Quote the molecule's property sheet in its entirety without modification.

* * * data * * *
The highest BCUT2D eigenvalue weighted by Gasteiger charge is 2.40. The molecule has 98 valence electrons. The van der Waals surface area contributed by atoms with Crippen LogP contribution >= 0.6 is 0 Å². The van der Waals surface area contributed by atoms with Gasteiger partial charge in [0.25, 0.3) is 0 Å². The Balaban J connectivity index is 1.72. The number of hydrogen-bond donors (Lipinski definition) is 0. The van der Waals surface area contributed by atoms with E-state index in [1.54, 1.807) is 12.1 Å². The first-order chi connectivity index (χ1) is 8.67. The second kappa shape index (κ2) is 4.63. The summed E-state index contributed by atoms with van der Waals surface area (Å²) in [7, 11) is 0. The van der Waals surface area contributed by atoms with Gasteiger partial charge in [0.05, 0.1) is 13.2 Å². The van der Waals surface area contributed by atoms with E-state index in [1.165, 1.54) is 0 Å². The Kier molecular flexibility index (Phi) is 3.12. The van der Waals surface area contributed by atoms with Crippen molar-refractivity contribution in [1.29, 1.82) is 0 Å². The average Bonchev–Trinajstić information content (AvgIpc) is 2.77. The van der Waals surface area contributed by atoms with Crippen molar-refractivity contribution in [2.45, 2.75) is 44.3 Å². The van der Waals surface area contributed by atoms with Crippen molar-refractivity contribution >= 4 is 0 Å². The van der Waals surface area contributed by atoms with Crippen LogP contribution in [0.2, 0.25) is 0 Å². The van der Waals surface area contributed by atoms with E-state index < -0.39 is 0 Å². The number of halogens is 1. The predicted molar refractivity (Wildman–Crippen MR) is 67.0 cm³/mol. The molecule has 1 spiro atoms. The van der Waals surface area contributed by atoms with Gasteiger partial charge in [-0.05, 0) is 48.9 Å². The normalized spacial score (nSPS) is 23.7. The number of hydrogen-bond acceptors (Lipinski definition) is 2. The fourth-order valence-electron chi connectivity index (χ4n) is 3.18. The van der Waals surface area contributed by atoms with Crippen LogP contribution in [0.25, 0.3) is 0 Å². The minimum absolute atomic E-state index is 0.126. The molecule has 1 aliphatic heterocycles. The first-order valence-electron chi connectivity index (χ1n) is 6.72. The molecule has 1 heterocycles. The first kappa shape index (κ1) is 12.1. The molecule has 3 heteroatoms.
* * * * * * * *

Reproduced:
The highest BCUT2D eigenvalue weighted by Gasteiger charge is 2.40. The molecule has 98 valence electrons. The van der Waals surface area contributed by atoms with Crippen LogP contribution >= 0.6 is 0 Å². The van der Waals surface area contributed by atoms with Gasteiger partial charge in [0.25, 0.3) is 0 Å². The Balaban J connectivity index is 1.72. The number of hydrogen-bond donors (Lipinski definition) is 0. The van der Waals surface area contributed by atoms with E-state index in [1.54, 1.807) is 12.1 Å². The first-order chi connectivity index (χ1) is 8.67. The second kappa shape index (κ2) is 4.63. The summed E-state index contributed by atoms with van der Waals surface area (Å²) in [7, 11) is 0. The van der Waals surface area contributed by atoms with Gasteiger partial charge in [0.05, 0.1) is 13.2 Å². The van der Waals surface area contributed by atoms with E-state index in [1.165, 1.54) is 0 Å². The Kier molecular flexibility index (Phi) is 3.12. The van der Waals surface area contributed by atoms with Crippen molar-refractivity contribution in [1.29, 1.82) is 0 Å². The average Bonchev–Trinajstić information content (AvgIpc) is 2.77. The van der Waals surface area contributed by atoms with Crippen molar-refractivity contribution in [2.45, 2.75) is 44.3 Å². The van der Waals surface area contributed by atoms with Crippen molar-refractivity contribution >= 4 is 0 Å². The van der Waals surface area contributed by atoms with Crippen LogP contribution in [0.2, 0.25) is 0 Å². The van der Waals surface area contributed by atoms with E-state index < -0.39 is 0 Å². The number of halogens is 1. The predicted molar refractivity (Wildman–Crippen MR) is 67.0 cm³/mol. The molecule has 1 spiro atoms. The van der Waals surface area contributed by atoms with Gasteiger partial charge in [-0.05, 0) is 48.9 Å². The normalized spacial score (nSPS) is 23.7. The number of hydrogen-bond acceptors (Lipinski definition) is 2. The fourth-order valence-electron chi connectivity index (χ4n) is 3.18. The van der Waals surface area contributed by atoms with Crippen LogP contribution in [0.25, 0.3) is 0 Å². The minimum absolute atomic E-state index is 0.126. The molecule has 1 aliphatic heterocycles. The first-order valence-electron chi connectivity index (χ1n) is 6.72. The molecule has 1 heterocycles. The first kappa shape index (κ1) is 12.1. The molecule has 3 heteroatoms.